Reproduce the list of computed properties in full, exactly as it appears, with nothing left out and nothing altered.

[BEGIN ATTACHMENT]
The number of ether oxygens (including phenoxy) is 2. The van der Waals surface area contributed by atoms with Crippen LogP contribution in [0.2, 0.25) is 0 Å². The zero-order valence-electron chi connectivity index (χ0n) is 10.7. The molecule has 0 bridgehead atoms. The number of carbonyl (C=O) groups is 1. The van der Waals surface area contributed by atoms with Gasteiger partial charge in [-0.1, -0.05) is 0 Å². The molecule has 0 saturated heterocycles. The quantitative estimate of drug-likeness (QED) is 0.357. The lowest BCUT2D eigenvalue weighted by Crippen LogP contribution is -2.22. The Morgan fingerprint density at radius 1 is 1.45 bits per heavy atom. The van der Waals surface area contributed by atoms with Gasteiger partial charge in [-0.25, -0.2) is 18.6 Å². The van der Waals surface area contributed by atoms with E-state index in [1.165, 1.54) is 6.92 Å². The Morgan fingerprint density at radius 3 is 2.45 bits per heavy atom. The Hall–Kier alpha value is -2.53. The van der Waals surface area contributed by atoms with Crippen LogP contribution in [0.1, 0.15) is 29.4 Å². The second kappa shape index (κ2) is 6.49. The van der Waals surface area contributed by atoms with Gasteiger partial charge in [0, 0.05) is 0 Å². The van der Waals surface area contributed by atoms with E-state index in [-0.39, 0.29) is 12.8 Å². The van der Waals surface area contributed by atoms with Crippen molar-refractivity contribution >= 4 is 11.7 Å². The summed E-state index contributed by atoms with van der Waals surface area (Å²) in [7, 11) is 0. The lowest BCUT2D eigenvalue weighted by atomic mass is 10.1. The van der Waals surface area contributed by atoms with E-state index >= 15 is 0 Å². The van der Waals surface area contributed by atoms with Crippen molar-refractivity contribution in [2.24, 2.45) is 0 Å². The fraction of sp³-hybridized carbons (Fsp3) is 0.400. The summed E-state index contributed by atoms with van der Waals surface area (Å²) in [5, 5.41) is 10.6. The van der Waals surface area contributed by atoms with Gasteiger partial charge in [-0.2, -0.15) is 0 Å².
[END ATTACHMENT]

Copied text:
The number of ether oxygens (including phenoxy) is 2. The van der Waals surface area contributed by atoms with Crippen LogP contribution in [0.2, 0.25) is 0 Å². The zero-order valence-electron chi connectivity index (χ0n) is 10.7. The molecule has 0 bridgehead atoms. The number of carbonyl (C=O) groups is 1. The van der Waals surface area contributed by atoms with Gasteiger partial charge in [-0.1, -0.05) is 0 Å². The molecule has 0 saturated heterocycles. The quantitative estimate of drug-likeness (QED) is 0.357. The lowest BCUT2D eigenvalue weighted by Crippen LogP contribution is -2.22. The Morgan fingerprint density at radius 1 is 1.45 bits per heavy atom. The van der Waals surface area contributed by atoms with Gasteiger partial charge in [-0.25, -0.2) is 18.6 Å². The van der Waals surface area contributed by atoms with E-state index in [1.165, 1.54) is 6.92 Å². The Morgan fingerprint density at radius 3 is 2.45 bits per heavy atom. The Hall–Kier alpha value is -2.53. The van der Waals surface area contributed by atoms with Crippen LogP contribution in [0.1, 0.15) is 29.4 Å². The second kappa shape index (κ2) is 6.49. The van der Waals surface area contributed by atoms with Gasteiger partial charge in [0, 0.05) is 0 Å². The van der Waals surface area contributed by atoms with E-state index in [-0.39, 0.29) is 12.8 Å². The van der Waals surface area contributed by atoms with Crippen molar-refractivity contribution >= 4 is 11.7 Å². The summed E-state index contributed by atoms with van der Waals surface area (Å²) in [7, 11) is 0. The lowest BCUT2D eigenvalue weighted by atomic mass is 10.1. The van der Waals surface area contributed by atoms with E-state index >= 15 is 0 Å². The van der Waals surface area contributed by atoms with Crippen molar-refractivity contribution in [2.24, 2.45) is 0 Å². The fraction of sp³-hybridized carbons (Fsp3) is 0.400. The summed E-state index contributed by atoms with van der Waals surface area (Å²) in [5, 5.41) is 10.6. The van der Waals surface area contributed by atoms with Gasteiger partial charge in [-0.2, -0.15) is 0 Å².